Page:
“social credit” system, communist totalitarian regimes, Crimes Against Humanity, data collection for control and influence, elite control from on high, freedom and the rule of law, Hannah Arendt, institutionalized dehumanization, liberal democracy, political ideology, relentless propaganda, surveillance capitalism, the mass movement, thought control and behavioral management
Source: BROWNSTONE INSTITUTE
Totalitarianism and the Five Stages of Dehumanization
NOVEMBER 17, 2021
Hannah Arendt’s seminal work The Origins of Totalitarianism (1948) makes for sobering reading in the world we see developing around us in the year 2021. Indeed, we find ourselves in an impasse of epic proportions where the essence of what it means to be human is at stake.
“The totalitarian attempt at global conquest and total domination has been the destructive way out of all impasses. Its victory may coincide with the destruction of humanity; wherever it has ruled, it has begun to destroy the essence of man.” – Hannah Arendt, The Origins of Totalitarianism, first published 1948
Although it is hard to claim that – at least in the West – we find ourselves once again under the yoke of totalitarian regimes comparable to those we know so well from the 20th century, there is no doubt that we are faced with a global paradigm that brings forth steadily expanding totalitarian tendencies, and these need not even be planned intentionally or maliciously.
As we will come to discuss later, the modern-day drivers of such totalitarian tendencies are for the most part convinced – with the support of the masses – that they are doing the right thing because they claim to know what is best for the people in a time of existential crisis. Totalitarianism is a political ideology that can easily spread in society without much of the population at first noticing it and before it is too late. In her book, Hannah Arendt meticulously describes the genesis of the totalitarian movements that ultimately grew into the totalitarian regimes of 20th century Europe and Asia, and the unspeakable acts of genocide and crimes against humanity this ultimately resulted in.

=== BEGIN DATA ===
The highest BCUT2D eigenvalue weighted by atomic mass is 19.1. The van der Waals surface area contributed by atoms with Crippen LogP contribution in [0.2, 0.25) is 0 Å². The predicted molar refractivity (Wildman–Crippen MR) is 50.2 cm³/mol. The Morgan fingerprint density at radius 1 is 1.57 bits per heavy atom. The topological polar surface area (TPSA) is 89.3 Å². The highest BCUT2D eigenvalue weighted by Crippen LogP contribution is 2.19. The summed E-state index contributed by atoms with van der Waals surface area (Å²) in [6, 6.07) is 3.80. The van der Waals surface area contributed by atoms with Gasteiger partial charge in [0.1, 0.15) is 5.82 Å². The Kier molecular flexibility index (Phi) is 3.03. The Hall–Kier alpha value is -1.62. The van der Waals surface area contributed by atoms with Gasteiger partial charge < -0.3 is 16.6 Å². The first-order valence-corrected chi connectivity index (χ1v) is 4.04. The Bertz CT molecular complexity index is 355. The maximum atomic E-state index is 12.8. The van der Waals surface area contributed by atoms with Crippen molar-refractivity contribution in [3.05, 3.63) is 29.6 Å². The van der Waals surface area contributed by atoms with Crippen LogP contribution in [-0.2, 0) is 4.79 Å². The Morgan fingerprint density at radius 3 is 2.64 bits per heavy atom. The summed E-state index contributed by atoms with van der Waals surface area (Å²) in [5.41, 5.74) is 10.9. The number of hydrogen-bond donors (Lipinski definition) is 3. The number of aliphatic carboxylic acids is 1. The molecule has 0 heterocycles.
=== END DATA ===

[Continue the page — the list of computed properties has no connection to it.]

As Arendt would certainly warn us against, we should not be misled by the fact that we do not see in the West today any of the atrocities that were the hallmark of the totalitarian regimes of Communism under Stalin or Mao and Nazism under Hitler. These events were all preceded by a gradually spreading mass ideology and subsequent state-imposed ideological campaigns and measures promoting apparently “justifiable” and “scientifically proven” control measures and actions aimed at permanent surveillance and ultimately a step-by-step exclusion of certain people from (parts of) society because they posed “a risk” to others or dared to think outside of what was considered acceptable thought.
In his book The Demon in Democracy – Totalitarian Temptations in Free Societies, the Polish lawyer and Member of the European Parliament Ryszard Legutko leaves no doubt that there are worrying similarities between many of the dynamics in Communist totalitarian regimes and modern-day liberal democracies, when he observes: “Communism and liberal democracy proved to be all-unifying entities compelling their followers how to think, what to do, how to evaluate events, what to dream, and what language to use.”
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